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When an enchanted kingdom and the most fair princess in the land falls prey to the ultimate mistress of evil, the fate of the empire rests in the hands of three small fairies and a courageous prince's magic kiss. Their quest is fraught with peril as the fellowship must battle the evil witch and a fire breathing dragon if they are to set the Beauty free. From spectacular action to the breathtaking pageantry of the princess and her kingdom, Sleeping Beauty has something to charm every member of your family. Disney's first Large Format animated film. Made in Technirama.
For more about Sleeping Beauty and the Sleeping Beauty Blu-ray release, see Sleeping Beauty Blu-ray Review published by Kenneth Brown on October 1, 2014 where this Blu-ray release scored 4.0 out of 5.
Starring: Mary Costa, Bill Shirley, Eleanor Audley, Verna Felton, Barbara Luddy, Barbara Jo Allen
Narrator: Marvin Miller
Directors: Clyde Geronimi, Les Clark, Eric Larson, Wolfgang Reitherman
» See full cast & crew
Sleeping Beauty Blu-ray Review
A terrific release... if you don't already own the 2008 Platinum Edition Blu-ray.
Reviewed by Kenneth Brown, October 1, 2014
Sleeping Beauty was originally made available in 2008 by way of a 50th Anniversary Platinum Edition Blu-ray release. Of the film, former reviewer Lindsay Mayer writes, "Such grand treatment on Blu-ray is only befitting of the labor of love that Sleeping Beauty became at the studio in the 1950s. The film's production spanned almost the entire decade, beginning with story concept work in 1951 and ending in 1959 with the film's theatrical bow. Sleeping Beauty was a strain on the studio's resources, from its time to its manpower, and certainly to its money. It cost so much, in fact, that even though it was a box office success upon its release, the film still did not recoup its production costs on its initial run. Since then, however, Sleeping Beauty has become a most profitable property for the Walt Disney Company, as its nearly 50-year legacy has touched generations of filmgoers...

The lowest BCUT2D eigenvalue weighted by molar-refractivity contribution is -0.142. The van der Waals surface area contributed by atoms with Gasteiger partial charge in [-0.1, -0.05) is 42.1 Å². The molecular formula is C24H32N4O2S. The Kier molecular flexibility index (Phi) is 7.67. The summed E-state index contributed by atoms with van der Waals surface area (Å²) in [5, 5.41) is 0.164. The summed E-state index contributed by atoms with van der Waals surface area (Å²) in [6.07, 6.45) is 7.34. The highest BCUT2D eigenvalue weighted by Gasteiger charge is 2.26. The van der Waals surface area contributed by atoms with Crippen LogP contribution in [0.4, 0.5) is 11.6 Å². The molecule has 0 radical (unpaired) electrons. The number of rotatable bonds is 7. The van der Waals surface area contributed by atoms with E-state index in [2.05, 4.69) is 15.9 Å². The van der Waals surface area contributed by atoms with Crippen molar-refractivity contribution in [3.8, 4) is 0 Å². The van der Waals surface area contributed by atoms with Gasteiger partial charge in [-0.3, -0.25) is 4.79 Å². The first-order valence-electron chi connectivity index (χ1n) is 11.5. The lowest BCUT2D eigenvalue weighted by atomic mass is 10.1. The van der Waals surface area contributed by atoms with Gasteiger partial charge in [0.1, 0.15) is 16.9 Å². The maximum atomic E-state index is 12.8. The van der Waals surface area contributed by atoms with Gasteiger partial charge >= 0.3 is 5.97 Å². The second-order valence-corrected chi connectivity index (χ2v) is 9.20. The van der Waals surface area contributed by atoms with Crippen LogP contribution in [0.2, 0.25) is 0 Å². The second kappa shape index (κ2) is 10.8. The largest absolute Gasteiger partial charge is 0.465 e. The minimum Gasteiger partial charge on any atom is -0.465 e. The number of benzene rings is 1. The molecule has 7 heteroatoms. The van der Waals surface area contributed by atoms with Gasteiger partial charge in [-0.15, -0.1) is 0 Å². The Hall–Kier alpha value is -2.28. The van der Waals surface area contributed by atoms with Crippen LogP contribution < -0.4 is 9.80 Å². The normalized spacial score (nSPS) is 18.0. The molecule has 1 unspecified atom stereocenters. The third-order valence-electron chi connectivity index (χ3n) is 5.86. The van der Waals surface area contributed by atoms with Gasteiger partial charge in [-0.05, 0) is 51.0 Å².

Sleeping Beauty is, admittedly, a bit light on story. It is a faerie tale in the truest sense, built upon a short fable about four paragraphs long. The film's main inspiration is the first section of Charles Perrault's La Belle au Bois Dormant; it is one of several tales published in Perrault's 1697 book "Les Contes de ma mère l'Oie," or "The Tales of My Mother Goose." Perrault was a significant figure in founding a new literary genre - the faerie tale; he predates the famous Jacob and Wilhelm Grimm by almost a century. Of course, Perrault's version of the dormant princess is not the first occurrence of such themes, but it is arguably the most well-known. As such, it provided a mere template for the Disney staff, who filled in some gaps generously, omitting and augmenting as they went along. The end result, as noted already, is a straightforward, none-too-intricate story where, ironically, the faeries seem more human than the humans themselves.